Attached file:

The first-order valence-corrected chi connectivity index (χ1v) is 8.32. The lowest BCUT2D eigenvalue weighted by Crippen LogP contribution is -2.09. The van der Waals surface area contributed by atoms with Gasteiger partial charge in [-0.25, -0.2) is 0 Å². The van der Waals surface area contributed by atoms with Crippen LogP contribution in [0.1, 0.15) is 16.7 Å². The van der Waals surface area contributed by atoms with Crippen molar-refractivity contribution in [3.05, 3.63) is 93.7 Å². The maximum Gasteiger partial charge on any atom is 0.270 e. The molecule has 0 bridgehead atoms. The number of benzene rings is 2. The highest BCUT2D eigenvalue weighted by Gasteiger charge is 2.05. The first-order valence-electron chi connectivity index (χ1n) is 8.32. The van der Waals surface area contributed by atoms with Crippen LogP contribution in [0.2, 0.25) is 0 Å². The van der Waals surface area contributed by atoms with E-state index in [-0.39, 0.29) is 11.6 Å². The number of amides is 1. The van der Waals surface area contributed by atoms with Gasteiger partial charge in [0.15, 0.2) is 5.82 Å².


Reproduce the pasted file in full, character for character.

The first-order valence-corrected chi connectivity index (χ1v) is 8.32. The lowest BCUT2D eigenvalue weighted by Crippen LogP contribution is -2.09. The van der Waals surface area contributed by atoms with Gasteiger partial charge in [-0.25, -0.2) is 0 Å². The van der Waals surface area contributed by atoms with Crippen LogP contribution in [0.1, 0.15) is 16.7 Å². The van der Waals surface area contributed by atoms with Crippen molar-refractivity contribution in [3.05, 3.63) is 93.7 Å². The maximum Gasteiger partial charge on any atom is 0.270 e. The molecule has 0 bridgehead atoms. The number of benzene rings is 2. The highest BCUT2D eigenvalue weighted by Gasteiger charge is 2.05. The first-order valence-electron chi connectivity index (χ1n) is 8.32. The van der Waals surface area contributed by atoms with Crippen LogP contribution in [0.2, 0.25) is 0 Å². The van der Waals surface area contributed by atoms with E-state index in [-0.39, 0.29) is 11.6 Å². The number of amides is 1. The van der Waals surface area contributed by atoms with Gasteiger partial charge in [0.15, 0.2) is 5.82 Å².